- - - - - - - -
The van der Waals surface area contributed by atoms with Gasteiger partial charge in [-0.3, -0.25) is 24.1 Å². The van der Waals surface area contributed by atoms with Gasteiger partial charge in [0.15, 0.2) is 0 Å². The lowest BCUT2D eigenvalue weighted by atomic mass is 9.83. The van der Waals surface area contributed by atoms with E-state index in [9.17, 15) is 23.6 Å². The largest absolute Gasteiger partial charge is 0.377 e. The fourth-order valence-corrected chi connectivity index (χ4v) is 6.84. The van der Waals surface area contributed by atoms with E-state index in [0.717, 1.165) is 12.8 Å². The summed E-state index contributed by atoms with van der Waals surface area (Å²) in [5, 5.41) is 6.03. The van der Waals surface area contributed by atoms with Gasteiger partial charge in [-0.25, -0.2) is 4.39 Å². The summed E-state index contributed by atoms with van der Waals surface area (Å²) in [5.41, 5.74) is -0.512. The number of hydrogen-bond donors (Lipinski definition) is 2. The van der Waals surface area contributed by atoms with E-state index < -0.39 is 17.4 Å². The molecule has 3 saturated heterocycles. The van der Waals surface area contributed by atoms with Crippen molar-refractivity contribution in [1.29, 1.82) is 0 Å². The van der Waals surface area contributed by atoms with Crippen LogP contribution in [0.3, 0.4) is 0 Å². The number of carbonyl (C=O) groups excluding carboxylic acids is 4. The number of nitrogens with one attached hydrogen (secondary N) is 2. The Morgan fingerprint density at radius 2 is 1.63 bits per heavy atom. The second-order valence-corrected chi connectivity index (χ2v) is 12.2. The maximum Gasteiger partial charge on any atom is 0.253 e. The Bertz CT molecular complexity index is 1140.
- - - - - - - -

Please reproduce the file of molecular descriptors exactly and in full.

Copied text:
The van der Waals surface area contributed by atoms with Gasteiger partial charge in [-0.3, -0.25) is 24.1 Å². The van der Waals surface area contributed by atoms with Gasteiger partial charge in [0.15, 0.2) is 0 Å². The lowest BCUT2D eigenvalue weighted by atomic mass is 9.83. The van der Waals surface area contributed by atoms with E-state index in [9.17, 15) is 23.6 Å². The largest absolute Gasteiger partial charge is 0.377 e. The fourth-order valence-corrected chi connectivity index (χ4v) is 6.84. The van der Waals surface area contributed by atoms with E-state index in [0.717, 1.165) is 12.8 Å². The summed E-state index contributed by atoms with van der Waals surface area (Å²) in [5, 5.41) is 6.03. The van der Waals surface area contributed by atoms with Gasteiger partial charge in [-0.25, -0.2) is 4.39 Å². The summed E-state index contributed by atoms with van der Waals surface area (Å²) in [5.41, 5.74) is -0.512. The number of hydrogen-bond donors (Lipinski definition) is 2. The van der Waals surface area contributed by atoms with E-state index < -0.39 is 17.4 Å². The molecule has 3 saturated heterocycles. The van der Waals surface area contributed by atoms with Crippen molar-refractivity contribution in [1.29, 1.82) is 0 Å². The van der Waals surface area contributed by atoms with Crippen LogP contribution in [0.3, 0.4) is 0 Å². The number of carbonyl (C=O) groups excluding carboxylic acids is 4. The number of nitrogens with one attached hydrogen (secondary N) is 2. The Morgan fingerprint density at radius 2 is 1.63 bits per heavy atom. The second-order valence-corrected chi connectivity index (χ2v) is 12.2. The maximum Gasteiger partial charge on any atom is 0.253 e. The Bertz CT molecular complexity index is 1140.